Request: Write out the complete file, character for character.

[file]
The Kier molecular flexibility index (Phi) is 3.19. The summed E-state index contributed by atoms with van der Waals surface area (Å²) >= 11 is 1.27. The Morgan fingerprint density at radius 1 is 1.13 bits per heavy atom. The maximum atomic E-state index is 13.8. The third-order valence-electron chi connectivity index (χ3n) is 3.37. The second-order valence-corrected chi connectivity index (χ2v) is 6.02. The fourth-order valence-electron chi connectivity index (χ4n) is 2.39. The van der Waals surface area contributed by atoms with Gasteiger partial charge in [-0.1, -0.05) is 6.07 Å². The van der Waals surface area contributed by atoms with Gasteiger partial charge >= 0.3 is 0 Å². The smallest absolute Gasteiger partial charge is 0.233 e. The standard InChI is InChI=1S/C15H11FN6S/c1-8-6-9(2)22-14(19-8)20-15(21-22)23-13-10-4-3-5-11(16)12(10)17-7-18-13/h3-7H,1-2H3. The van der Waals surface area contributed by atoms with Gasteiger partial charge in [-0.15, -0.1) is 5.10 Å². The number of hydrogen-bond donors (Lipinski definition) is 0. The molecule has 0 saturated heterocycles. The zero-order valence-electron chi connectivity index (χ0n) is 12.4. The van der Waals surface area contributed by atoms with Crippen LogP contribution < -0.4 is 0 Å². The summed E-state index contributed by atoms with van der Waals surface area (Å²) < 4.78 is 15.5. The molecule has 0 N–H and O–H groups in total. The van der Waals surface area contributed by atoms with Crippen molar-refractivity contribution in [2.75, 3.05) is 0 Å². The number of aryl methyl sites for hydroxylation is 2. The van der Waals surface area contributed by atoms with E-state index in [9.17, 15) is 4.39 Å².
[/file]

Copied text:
The Kier molecular flexibility index (Phi) is 3.19. The summed E-state index contributed by atoms with van der Waals surface area (Å²) >= 11 is 1.27. The Morgan fingerprint density at radius 1 is 1.13 bits per heavy atom. The maximum atomic E-state index is 13.8. The third-order valence-electron chi connectivity index (χ3n) is 3.37. The second-order valence-corrected chi connectivity index (χ2v) is 6.02. The fourth-order valence-electron chi connectivity index (χ4n) is 2.39. The van der Waals surface area contributed by atoms with Gasteiger partial charge in [-0.1, -0.05) is 6.07 Å². The van der Waals surface area contributed by atoms with Gasteiger partial charge >= 0.3 is 0 Å². The smallest absolute Gasteiger partial charge is 0.233 e. The standard InChI is InChI=1S/C15H11FN6S/c1-8-6-9(2)22-14(19-8)20-15(21-22)23-13-10-4-3-5-11(16)12(10)17-7-18-13/h3-7H,1-2H3. The van der Waals surface area contributed by atoms with Gasteiger partial charge in [-0.15, -0.1) is 5.10 Å². The number of hydrogen-bond donors (Lipinski definition) is 0. The molecule has 0 saturated heterocycles. The zero-order valence-electron chi connectivity index (χ0n) is 12.4. The van der Waals surface area contributed by atoms with Crippen LogP contribution < -0.4 is 0 Å². The summed E-state index contributed by atoms with van der Waals surface area (Å²) < 4.78 is 15.5. The molecule has 0 N–H and O–H groups in total. The van der Waals surface area contributed by atoms with Crippen molar-refractivity contribution in [2.75, 3.05) is 0 Å². The number of aryl methyl sites for hydroxylation is 2. The van der Waals surface area contributed by atoms with E-state index in [9.17, 15) is 4.39 Å².